Whatever the outcome of this weeks shareholder votes on Hewlett-Packard Co.s proposed buyout of Compaq Computer Corp., both companies will have to heal strained relationships with their enterprise customers while navigating what promises to be massive internal upheaval.
Should HP and Compaq shareholders approve the acquisition in separate votes Tuesday and Wednesday, both computer makers will face the challenge of reassuring customers wary that the deal will result in the elimination of products and services.
“I dont think they should merge,” said Matt Merrick, executive vice president of IT at Merrick Printing Co. Inc., in Louisville, Ky., which relies on HP for servers, printers and networking equipment. “If they do, I would hope that HP just obsoletes the whole Compaq line. Of course, Compaq customers are hoping for just the opposite.”
If voters reject the acquisition, the failed deal will undoubtedly result in management shakeups at both companies. Last week, a leading opponent of the buyout, HP board member Walter Hewlett, predicted that company Chairman and CEO Carly Fiorina will be ousted if shareholders reject the deal. “This will be her second aborted merger in less than two years, and she wont have the credibility to lead the company,” Hewlett said, noting Fiorinas failed $18 billion bid to buy PricewaterhouseCoopers last year.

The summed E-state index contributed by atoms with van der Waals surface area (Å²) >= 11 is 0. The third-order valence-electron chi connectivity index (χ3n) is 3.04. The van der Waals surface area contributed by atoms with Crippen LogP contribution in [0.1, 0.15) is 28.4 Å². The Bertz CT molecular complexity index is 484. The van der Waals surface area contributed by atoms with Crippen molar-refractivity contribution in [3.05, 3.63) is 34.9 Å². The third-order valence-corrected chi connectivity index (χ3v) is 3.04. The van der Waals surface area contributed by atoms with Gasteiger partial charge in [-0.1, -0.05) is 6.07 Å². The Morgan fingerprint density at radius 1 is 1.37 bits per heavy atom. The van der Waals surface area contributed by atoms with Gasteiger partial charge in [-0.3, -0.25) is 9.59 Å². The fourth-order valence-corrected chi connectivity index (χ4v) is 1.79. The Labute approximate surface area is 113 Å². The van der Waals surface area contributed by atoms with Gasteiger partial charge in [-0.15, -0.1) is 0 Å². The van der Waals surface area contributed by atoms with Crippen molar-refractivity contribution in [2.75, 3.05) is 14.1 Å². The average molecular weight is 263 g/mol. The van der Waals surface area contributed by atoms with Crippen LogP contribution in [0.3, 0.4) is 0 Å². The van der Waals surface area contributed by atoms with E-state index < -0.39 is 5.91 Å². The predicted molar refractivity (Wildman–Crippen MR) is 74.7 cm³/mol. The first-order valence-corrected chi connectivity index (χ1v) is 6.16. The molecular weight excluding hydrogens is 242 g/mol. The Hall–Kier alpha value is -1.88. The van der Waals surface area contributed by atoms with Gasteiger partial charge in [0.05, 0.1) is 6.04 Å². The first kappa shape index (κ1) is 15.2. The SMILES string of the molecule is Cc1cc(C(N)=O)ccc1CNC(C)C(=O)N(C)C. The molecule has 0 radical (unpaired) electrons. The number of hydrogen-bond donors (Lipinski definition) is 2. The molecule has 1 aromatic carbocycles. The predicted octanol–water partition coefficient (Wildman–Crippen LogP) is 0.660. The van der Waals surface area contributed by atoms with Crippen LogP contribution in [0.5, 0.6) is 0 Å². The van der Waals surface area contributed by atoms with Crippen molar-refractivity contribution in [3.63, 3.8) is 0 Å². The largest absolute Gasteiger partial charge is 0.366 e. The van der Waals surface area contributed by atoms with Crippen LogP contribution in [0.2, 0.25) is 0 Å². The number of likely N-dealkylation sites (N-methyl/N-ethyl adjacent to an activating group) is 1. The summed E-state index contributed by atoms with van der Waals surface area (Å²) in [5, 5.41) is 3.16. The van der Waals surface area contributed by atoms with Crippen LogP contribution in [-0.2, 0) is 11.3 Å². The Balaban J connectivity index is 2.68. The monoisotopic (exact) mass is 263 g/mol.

Perhaps even more unsettling, two HP directors warned last week that several of the companys key decision makers, including most of HPs board, might resign should the merger fail.
“Walter [Hewlett] has said there will be no disruption if this merger is voted down. That is simply not the case,” said Phil Condit, an HP director and chairman and CEO of The Boeing Co., in Chicago. “Individually, we will have personal conflicts if this merger is voted down. Well have a personal decision to make. … Likewise, each member of the management team will have a personal decision to make.”
Voting down the merger is not without its risk, said analyst Daniel Kunstler, of J.P. Morgan & Co. Inc., in San Francisco. “Regardless of how you feel about the strategic merits of the deal, were six months into this,” Kunstler said. “There is no plan B right now; so there is definitely the shadow of some uncertainty hovering over this.”
Several institutional shareholders have announced their support or opposition to the deal. Those divided opinions, along with the friction created among HP, of Palo Alto, Calif., Houston-based Compaq and their enterprise customers, illustrate the damage wrought by the controversial deal.